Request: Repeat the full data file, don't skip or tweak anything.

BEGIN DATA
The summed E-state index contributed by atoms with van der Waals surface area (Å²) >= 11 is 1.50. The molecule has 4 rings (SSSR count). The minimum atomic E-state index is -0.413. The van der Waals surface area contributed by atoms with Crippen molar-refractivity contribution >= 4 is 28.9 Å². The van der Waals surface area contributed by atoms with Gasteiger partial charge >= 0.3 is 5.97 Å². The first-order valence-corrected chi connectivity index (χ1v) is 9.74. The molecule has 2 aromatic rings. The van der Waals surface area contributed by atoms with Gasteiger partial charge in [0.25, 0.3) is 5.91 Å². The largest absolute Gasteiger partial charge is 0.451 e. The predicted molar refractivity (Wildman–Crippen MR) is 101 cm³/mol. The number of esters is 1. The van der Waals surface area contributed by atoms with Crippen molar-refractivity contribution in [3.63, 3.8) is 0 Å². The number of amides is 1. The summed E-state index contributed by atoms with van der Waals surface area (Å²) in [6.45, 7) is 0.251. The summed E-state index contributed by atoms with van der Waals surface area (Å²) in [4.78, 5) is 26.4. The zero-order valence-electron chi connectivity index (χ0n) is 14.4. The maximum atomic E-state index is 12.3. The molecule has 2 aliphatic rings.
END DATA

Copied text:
The summed E-state index contributed by atoms with van der Waals surface area (Å²) >= 11 is 1.50. The molecule has 4 rings (SSSR count). The minimum atomic E-state index is -0.413. The van der Waals surface area contributed by atoms with Crippen molar-refractivity contribution >= 4 is 28.9 Å². The van der Waals surface area contributed by atoms with Gasteiger partial charge >= 0.3 is 5.97 Å². The first-order valence-corrected chi connectivity index (χ1v) is 9.74. The molecule has 2 aromatic rings. The van der Waals surface area contributed by atoms with Gasteiger partial charge in [0.25, 0.3) is 5.91 Å². The largest absolute Gasteiger partial charge is 0.451 e. The predicted molar refractivity (Wildman–Crippen MR) is 101 cm³/mol. The number of esters is 1. The van der Waals surface area contributed by atoms with Crippen molar-refractivity contribution in [3.63, 3.8) is 0 Å². The number of amides is 1. The summed E-state index contributed by atoms with van der Waals surface area (Å²) in [6.45, 7) is 0.251. The summed E-state index contributed by atoms with van der Waals surface area (Å²) in [4.78, 5) is 26.4. The zero-order valence-electron chi connectivity index (χ0n) is 14.4. The maximum atomic E-state index is 12.3. The molecule has 2 aliphatic rings.